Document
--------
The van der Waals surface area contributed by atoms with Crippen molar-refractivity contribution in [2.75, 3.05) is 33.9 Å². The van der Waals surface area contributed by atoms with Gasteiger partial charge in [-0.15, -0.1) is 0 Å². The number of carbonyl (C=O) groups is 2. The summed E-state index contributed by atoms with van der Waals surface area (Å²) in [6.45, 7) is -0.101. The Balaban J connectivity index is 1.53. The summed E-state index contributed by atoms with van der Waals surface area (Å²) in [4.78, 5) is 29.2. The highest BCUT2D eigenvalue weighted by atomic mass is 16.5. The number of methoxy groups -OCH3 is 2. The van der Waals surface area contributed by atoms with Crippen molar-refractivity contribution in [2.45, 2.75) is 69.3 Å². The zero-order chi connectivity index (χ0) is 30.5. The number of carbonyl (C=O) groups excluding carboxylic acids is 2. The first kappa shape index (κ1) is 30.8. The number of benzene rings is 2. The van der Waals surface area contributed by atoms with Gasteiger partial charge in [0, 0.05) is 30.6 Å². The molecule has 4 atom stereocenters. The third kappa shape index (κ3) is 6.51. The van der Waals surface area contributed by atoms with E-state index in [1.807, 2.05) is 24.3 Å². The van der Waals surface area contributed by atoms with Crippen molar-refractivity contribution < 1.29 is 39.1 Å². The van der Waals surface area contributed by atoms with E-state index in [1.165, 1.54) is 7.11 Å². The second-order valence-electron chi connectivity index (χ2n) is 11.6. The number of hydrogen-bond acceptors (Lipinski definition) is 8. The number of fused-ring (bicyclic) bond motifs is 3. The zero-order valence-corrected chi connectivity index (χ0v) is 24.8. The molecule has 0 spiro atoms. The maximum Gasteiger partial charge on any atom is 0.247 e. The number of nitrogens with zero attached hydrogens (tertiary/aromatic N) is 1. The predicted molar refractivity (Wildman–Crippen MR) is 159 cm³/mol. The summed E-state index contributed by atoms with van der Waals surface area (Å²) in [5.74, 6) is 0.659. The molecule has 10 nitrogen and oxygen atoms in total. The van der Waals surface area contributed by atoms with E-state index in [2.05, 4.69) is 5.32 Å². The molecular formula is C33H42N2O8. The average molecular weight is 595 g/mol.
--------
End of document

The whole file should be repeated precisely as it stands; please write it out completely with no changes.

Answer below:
The van der Waals surface area contributed by atoms with Crippen molar-refractivity contribution in [2.75, 3.05) is 33.9 Å². The van der Waals surface area contributed by atoms with Gasteiger partial charge in [-0.15, -0.1) is 0 Å². The number of carbonyl (C=O) groups is 2. The summed E-state index contributed by atoms with van der Waals surface area (Å²) in [6.45, 7) is -0.101. The Balaban J connectivity index is 1.53. The summed E-state index contributed by atoms with van der Waals surface area (Å²) in [4.78, 5) is 29.2. The highest BCUT2D eigenvalue weighted by atomic mass is 16.5. The number of methoxy groups -OCH3 is 2. The van der Waals surface area contributed by atoms with Crippen molar-refractivity contribution in [2.45, 2.75) is 69.3 Å². The zero-order chi connectivity index (χ0) is 30.5. The number of carbonyl (C=O) groups excluding carboxylic acids is 2. The first kappa shape index (κ1) is 30.8. The number of benzene rings is 2. The van der Waals surface area contributed by atoms with Gasteiger partial charge in [0, 0.05) is 30.6 Å². The molecule has 4 atom stereocenters. The third kappa shape index (κ3) is 6.51. The van der Waals surface area contributed by atoms with E-state index in [1.807, 2.05) is 24.3 Å². The van der Waals surface area contributed by atoms with Crippen molar-refractivity contribution < 1.29 is 39.1 Å². The van der Waals surface area contributed by atoms with E-state index in [1.165, 1.54) is 7.11 Å². The second-order valence-electron chi connectivity index (χ2n) is 11.6. The number of hydrogen-bond acceptors (Lipinski definition) is 8. The number of fused-ring (bicyclic) bond motifs is 3. The zero-order valence-corrected chi connectivity index (χ0v) is 24.8. The molecule has 0 spiro atoms. The maximum Gasteiger partial charge on any atom is 0.247 e. The number of nitrogens with zero attached hydrogens (tertiary/aromatic N) is 1. The predicted molar refractivity (Wildman–Crippen MR) is 159 cm³/mol. The summed E-state index contributed by atoms with van der Waals surface area (Å²) in [5.74, 6) is 0.659. The molecule has 10 nitrogen and oxygen atoms in total. The van der Waals surface area contributed by atoms with E-state index in [2.05, 4.69) is 5.32 Å². The molecular formula is C33H42N2O8. The average molecular weight is 595 g/mol.